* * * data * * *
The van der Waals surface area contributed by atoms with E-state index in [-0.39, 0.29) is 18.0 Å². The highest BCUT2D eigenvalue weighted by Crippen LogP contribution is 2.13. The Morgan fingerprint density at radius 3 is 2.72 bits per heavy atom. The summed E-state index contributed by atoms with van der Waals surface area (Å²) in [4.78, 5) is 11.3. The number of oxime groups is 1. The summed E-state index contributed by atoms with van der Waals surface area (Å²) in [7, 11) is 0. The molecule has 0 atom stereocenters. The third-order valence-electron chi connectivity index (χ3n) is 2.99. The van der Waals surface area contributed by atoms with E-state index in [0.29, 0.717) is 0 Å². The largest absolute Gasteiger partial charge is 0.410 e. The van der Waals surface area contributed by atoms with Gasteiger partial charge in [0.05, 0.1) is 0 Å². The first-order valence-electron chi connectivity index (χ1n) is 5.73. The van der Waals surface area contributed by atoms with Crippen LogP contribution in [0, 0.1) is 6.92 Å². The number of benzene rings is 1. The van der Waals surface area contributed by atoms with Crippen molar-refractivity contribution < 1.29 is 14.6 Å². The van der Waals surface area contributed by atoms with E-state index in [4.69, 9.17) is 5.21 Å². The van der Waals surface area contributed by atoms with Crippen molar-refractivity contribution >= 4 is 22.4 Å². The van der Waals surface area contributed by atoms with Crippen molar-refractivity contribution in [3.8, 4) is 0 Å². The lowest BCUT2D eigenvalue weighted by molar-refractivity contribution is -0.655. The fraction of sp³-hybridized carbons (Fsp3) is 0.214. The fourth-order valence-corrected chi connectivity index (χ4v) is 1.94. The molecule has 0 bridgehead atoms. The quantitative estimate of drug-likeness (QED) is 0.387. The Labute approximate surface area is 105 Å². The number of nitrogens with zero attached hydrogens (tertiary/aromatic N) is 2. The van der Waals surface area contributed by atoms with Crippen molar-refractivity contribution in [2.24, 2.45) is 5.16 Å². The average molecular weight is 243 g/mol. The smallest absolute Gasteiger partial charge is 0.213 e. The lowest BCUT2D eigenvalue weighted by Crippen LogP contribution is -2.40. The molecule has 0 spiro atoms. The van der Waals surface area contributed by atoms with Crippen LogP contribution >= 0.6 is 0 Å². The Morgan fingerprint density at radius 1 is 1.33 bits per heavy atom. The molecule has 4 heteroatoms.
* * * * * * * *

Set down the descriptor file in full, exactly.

The van der Waals surface area contributed by atoms with E-state index in [-0.39, 0.29) is 18.0 Å². The highest BCUT2D eigenvalue weighted by Crippen LogP contribution is 2.13. The Morgan fingerprint density at radius 3 is 2.72 bits per heavy atom. The summed E-state index contributed by atoms with van der Waals surface area (Å²) in [4.78, 5) is 11.3. The number of oxime groups is 1. The summed E-state index contributed by atoms with van der Waals surface area (Å²) in [7, 11) is 0. The molecule has 0 atom stereocenters. The third-order valence-electron chi connectivity index (χ3n) is 2.99. The van der Waals surface area contributed by atoms with E-state index in [0.29, 0.717) is 0 Å². The largest absolute Gasteiger partial charge is 0.410 e. The van der Waals surface area contributed by atoms with Gasteiger partial charge in [0.05, 0.1) is 0 Å². The first-order valence-electron chi connectivity index (χ1n) is 5.73. The van der Waals surface area contributed by atoms with Crippen LogP contribution in [0, 0.1) is 6.92 Å². The number of benzene rings is 1. The van der Waals surface area contributed by atoms with Crippen molar-refractivity contribution < 1.29 is 14.6 Å². The van der Waals surface area contributed by atoms with E-state index in [4.69, 9.17) is 5.21 Å². The van der Waals surface area contributed by atoms with Crippen molar-refractivity contribution >= 4 is 22.4 Å². The van der Waals surface area contributed by atoms with Crippen molar-refractivity contribution in [3.8, 4) is 0 Å². The lowest BCUT2D eigenvalue weighted by molar-refractivity contribution is -0.655. The fraction of sp³-hybridized carbons (Fsp3) is 0.214. The fourth-order valence-corrected chi connectivity index (χ4v) is 1.94. The molecule has 0 bridgehead atoms. The quantitative estimate of drug-likeness (QED) is 0.387. The Labute approximate surface area is 105 Å². The number of nitrogens with zero attached hydrogens (tertiary/aromatic N) is 2. The van der Waals surface area contributed by atoms with Crippen molar-refractivity contribution in [2.24, 2.45) is 5.16 Å². The average molecular weight is 243 g/mol. The smallest absolute Gasteiger partial charge is 0.213 e. The lowest BCUT2D eigenvalue weighted by Crippen LogP contribution is -2.40. The molecule has 0 spiro atoms. The van der Waals surface area contributed by atoms with Crippen LogP contribution >= 0.6 is 0 Å². The Morgan fingerprint density at radius 1 is 1.33 bits per heavy atom. The molecule has 4 heteroatoms.